It is also a model of how to place technology at the service of a production, rather than have it be the raison d'être. Douglas O'Connell's video designs possess a magical beauty, wit and flexibility. The deceptively simple set features a back wall for projections and three easel-like panels. The narrative slides with protean elegance and ease from one location to the next.
The piece is more than just visually engaging. Dan Rebellato, the author, has a fine ear for absurd situations and human idiosyncrasies. One moment he is sending up the pretensions of the French intelligentsia or the linguistic and behavioural gulfs between Gallic and British culture and in the next he is reaching for the poignant and poetic. Save for one key transformation, MacLennan confines himself to playing Ré e. He and the other actors bring plenty of expert and often comic detail to their performances.
Among them David Annen, Paul Murray and Danny Scheinmann split a succession of surly waiters and eager scientists, suggestive concierges and traffic cops. Each also embodies one of the aforementioned trio of celebrities, each of whom describes and enacts in a stylised fashion his own demise.
If the payoff to this complex and slippery tale ultimately seems a little muddied, no matter. Lightwork's collaborators have created a resonant entertainment that appeals to the mind, the emotions and the eyes.
This multimedia show unfolds smoothly, using back projections and physical theatre techniques... A bit reminiscent of Complicite and Robert Lepage, this offers delightful moments that are all its own.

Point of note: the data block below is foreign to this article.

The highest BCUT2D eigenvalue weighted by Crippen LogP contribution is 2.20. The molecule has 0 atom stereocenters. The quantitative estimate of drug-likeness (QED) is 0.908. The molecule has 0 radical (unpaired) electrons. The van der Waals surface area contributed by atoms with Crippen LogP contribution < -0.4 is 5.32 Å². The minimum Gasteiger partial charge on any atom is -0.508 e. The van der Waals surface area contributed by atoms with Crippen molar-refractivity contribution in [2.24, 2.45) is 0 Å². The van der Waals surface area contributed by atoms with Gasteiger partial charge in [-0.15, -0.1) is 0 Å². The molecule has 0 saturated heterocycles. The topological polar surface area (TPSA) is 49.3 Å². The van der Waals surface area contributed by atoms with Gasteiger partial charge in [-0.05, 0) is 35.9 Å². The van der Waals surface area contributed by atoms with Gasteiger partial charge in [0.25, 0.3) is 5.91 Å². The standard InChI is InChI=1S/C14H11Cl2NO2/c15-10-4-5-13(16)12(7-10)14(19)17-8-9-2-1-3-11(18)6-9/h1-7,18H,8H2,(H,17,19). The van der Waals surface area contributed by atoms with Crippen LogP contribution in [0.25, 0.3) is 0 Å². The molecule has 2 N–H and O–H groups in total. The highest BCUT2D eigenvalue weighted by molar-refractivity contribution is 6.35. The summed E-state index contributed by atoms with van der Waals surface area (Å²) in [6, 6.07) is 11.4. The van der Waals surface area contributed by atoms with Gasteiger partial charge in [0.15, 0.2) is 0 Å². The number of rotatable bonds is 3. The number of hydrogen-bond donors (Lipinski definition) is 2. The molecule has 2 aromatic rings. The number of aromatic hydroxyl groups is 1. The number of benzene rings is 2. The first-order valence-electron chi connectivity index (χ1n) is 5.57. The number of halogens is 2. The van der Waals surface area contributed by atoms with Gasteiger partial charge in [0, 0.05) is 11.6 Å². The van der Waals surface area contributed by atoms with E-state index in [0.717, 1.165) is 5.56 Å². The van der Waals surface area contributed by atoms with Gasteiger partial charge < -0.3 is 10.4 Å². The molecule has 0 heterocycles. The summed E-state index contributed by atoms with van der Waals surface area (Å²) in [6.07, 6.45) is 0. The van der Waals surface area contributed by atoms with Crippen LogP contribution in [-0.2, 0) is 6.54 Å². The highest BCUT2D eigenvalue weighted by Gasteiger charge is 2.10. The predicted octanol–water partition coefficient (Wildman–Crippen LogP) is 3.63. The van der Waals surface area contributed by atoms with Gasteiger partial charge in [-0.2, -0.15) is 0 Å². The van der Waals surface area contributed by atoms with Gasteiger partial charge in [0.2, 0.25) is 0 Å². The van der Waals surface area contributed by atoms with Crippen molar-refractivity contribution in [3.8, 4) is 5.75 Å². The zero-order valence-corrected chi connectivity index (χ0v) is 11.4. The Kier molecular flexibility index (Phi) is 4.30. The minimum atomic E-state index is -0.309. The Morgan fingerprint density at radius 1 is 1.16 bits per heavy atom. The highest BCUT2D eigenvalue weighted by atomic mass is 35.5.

The Sunday Times
John Peter, February 5th, 2006
This spellbinding 100-minute piece is like an enigma with variations, a dance of ideas, a quiz, a detective story, a sudoku in motion. David Rée is an English geneticist at a conference in Paris. (Why Rée? Could it be because of the verb reify, meaning to materialise, convert abstract concepts into things? Just a thought.) Rée thinks there’s a curse on his family: they caused the death, by road accident, of several French intellectuals. (Interesting idea, eh?) Rée’s elderly father, who is too ill to drive, disappears. Is the curse about to be revenged? But surely, if you’re a geneticist, you can’t believe in curses? An accident is only an accident: it represents nothing. But does a map represent a place, just as a translation represents a text, a dance represents music or an actor a character? Conceived and directed by Andy Lavender, devised by the company and written by Dan Rebellato, this play is mind-stretching, funny and elegant. The four actors, all playing several parts in both languages, are like gymnasts of the brain, radiating humanity and intellectual excitement.